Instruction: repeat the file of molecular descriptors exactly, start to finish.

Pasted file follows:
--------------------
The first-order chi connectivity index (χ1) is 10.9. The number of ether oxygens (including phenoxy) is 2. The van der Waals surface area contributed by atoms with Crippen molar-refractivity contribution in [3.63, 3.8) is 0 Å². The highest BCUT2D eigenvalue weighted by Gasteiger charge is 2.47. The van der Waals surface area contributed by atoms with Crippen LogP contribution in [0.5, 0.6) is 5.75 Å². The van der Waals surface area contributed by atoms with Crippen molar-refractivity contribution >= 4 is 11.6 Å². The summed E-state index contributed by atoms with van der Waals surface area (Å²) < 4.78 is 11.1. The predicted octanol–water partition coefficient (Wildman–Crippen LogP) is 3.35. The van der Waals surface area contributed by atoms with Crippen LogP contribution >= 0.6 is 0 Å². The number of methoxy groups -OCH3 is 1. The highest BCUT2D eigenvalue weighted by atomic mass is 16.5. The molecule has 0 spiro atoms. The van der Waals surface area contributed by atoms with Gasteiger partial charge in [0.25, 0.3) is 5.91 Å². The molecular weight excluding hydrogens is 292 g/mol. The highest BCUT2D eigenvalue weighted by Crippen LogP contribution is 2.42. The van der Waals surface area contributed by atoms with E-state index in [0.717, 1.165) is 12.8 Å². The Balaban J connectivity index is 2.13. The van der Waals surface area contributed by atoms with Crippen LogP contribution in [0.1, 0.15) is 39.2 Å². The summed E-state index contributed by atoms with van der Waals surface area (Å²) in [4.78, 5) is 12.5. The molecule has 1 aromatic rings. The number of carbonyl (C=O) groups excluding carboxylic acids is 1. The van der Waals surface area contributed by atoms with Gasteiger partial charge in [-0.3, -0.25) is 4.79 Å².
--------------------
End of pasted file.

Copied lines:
The first-order chi connectivity index (χ1) is 10.9. The number of ether oxygens (including phenoxy) is 2. The van der Waals surface area contributed by atoms with Crippen molar-refractivity contribution in [3.63, 3.8) is 0 Å². The highest BCUT2D eigenvalue weighted by Gasteiger charge is 2.47. The van der Waals surface area contributed by atoms with Crippen LogP contribution in [0.5, 0.6) is 5.75 Å². The van der Waals surface area contributed by atoms with Crippen molar-refractivity contribution >= 4 is 11.6 Å². The summed E-state index contributed by atoms with van der Waals surface area (Å²) < 4.78 is 11.1. The predicted octanol–water partition coefficient (Wildman–Crippen LogP) is 3.35. The van der Waals surface area contributed by atoms with Crippen LogP contribution >= 0.6 is 0 Å². The number of methoxy groups -OCH3 is 1. The highest BCUT2D eigenvalue weighted by atomic mass is 16.5. The molecule has 0 spiro atoms. The van der Waals surface area contributed by atoms with Gasteiger partial charge in [0.25, 0.3) is 5.91 Å². The molecular weight excluding hydrogens is 292 g/mol. The highest BCUT2D eigenvalue weighted by Crippen LogP contribution is 2.42. The van der Waals surface area contributed by atoms with E-state index in [0.717, 1.165) is 12.8 Å². The Balaban J connectivity index is 2.13. The van der Waals surface area contributed by atoms with Crippen LogP contribution in [0.1, 0.15) is 39.2 Å². The summed E-state index contributed by atoms with van der Waals surface area (Å²) in [4.78, 5) is 12.5. The molecule has 1 aromatic rings. The number of carbonyl (C=O) groups excluding carboxylic acids is 1. The van der Waals surface area contributed by atoms with Gasteiger partial charge in [-0.3, -0.25) is 4.79 Å².